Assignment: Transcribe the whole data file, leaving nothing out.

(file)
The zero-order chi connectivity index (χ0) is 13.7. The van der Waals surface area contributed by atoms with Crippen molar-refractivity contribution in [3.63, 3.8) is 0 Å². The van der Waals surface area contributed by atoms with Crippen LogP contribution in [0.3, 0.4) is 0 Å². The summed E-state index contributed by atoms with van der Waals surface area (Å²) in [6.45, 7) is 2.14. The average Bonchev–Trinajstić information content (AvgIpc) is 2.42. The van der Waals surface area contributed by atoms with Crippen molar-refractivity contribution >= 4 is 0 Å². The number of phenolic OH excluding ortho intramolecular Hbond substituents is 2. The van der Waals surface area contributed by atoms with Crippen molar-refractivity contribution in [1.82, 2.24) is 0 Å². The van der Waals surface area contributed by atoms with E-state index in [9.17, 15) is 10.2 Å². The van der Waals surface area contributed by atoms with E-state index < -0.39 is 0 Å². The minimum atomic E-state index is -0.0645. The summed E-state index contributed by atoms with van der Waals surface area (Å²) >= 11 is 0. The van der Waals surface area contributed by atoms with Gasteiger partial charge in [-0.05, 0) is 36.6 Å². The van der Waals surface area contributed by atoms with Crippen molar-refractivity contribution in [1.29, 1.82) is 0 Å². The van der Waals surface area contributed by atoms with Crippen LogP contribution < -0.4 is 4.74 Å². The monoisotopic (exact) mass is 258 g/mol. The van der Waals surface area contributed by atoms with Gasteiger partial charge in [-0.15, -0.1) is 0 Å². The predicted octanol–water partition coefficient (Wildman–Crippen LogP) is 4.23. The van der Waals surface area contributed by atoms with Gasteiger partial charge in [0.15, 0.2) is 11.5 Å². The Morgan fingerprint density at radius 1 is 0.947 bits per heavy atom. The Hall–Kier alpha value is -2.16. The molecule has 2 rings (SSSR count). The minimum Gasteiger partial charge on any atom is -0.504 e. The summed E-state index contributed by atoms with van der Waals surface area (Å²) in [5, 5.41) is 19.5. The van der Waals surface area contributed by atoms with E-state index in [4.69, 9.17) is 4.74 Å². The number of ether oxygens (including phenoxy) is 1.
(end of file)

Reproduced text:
The zero-order chi connectivity index (χ0) is 13.7. The van der Waals surface area contributed by atoms with Crippen molar-refractivity contribution in [3.63, 3.8) is 0 Å². The van der Waals surface area contributed by atoms with Crippen LogP contribution in [0.3, 0.4) is 0 Å². The summed E-state index contributed by atoms with van der Waals surface area (Å²) in [6.45, 7) is 2.14. The average Bonchev–Trinajstić information content (AvgIpc) is 2.42. The van der Waals surface area contributed by atoms with Crippen molar-refractivity contribution >= 4 is 0 Å². The number of phenolic OH excluding ortho intramolecular Hbond substituents is 2. The van der Waals surface area contributed by atoms with Crippen molar-refractivity contribution in [1.82, 2.24) is 0 Å². The van der Waals surface area contributed by atoms with E-state index in [9.17, 15) is 10.2 Å². The van der Waals surface area contributed by atoms with E-state index < -0.39 is 0 Å². The minimum atomic E-state index is -0.0645. The summed E-state index contributed by atoms with van der Waals surface area (Å²) >= 11 is 0. The van der Waals surface area contributed by atoms with Gasteiger partial charge in [-0.05, 0) is 36.6 Å². The van der Waals surface area contributed by atoms with Crippen molar-refractivity contribution in [1.29, 1.82) is 0 Å². The van der Waals surface area contributed by atoms with Crippen LogP contribution < -0.4 is 4.74 Å². The monoisotopic (exact) mass is 258 g/mol. The van der Waals surface area contributed by atoms with Gasteiger partial charge in [-0.15, -0.1) is 0 Å². The predicted octanol–water partition coefficient (Wildman–Crippen LogP) is 4.23. The van der Waals surface area contributed by atoms with Gasteiger partial charge in [0.15, 0.2) is 11.5 Å². The Morgan fingerprint density at radius 1 is 0.947 bits per heavy atom. The Hall–Kier alpha value is -2.16. The molecule has 2 rings (SSSR count). The minimum Gasteiger partial charge on any atom is -0.504 e. The summed E-state index contributed by atoms with van der Waals surface area (Å²) in [5, 5.41) is 19.5. The van der Waals surface area contributed by atoms with E-state index in [4.69, 9.17) is 4.74 Å². The number of ether oxygens (including phenoxy) is 1.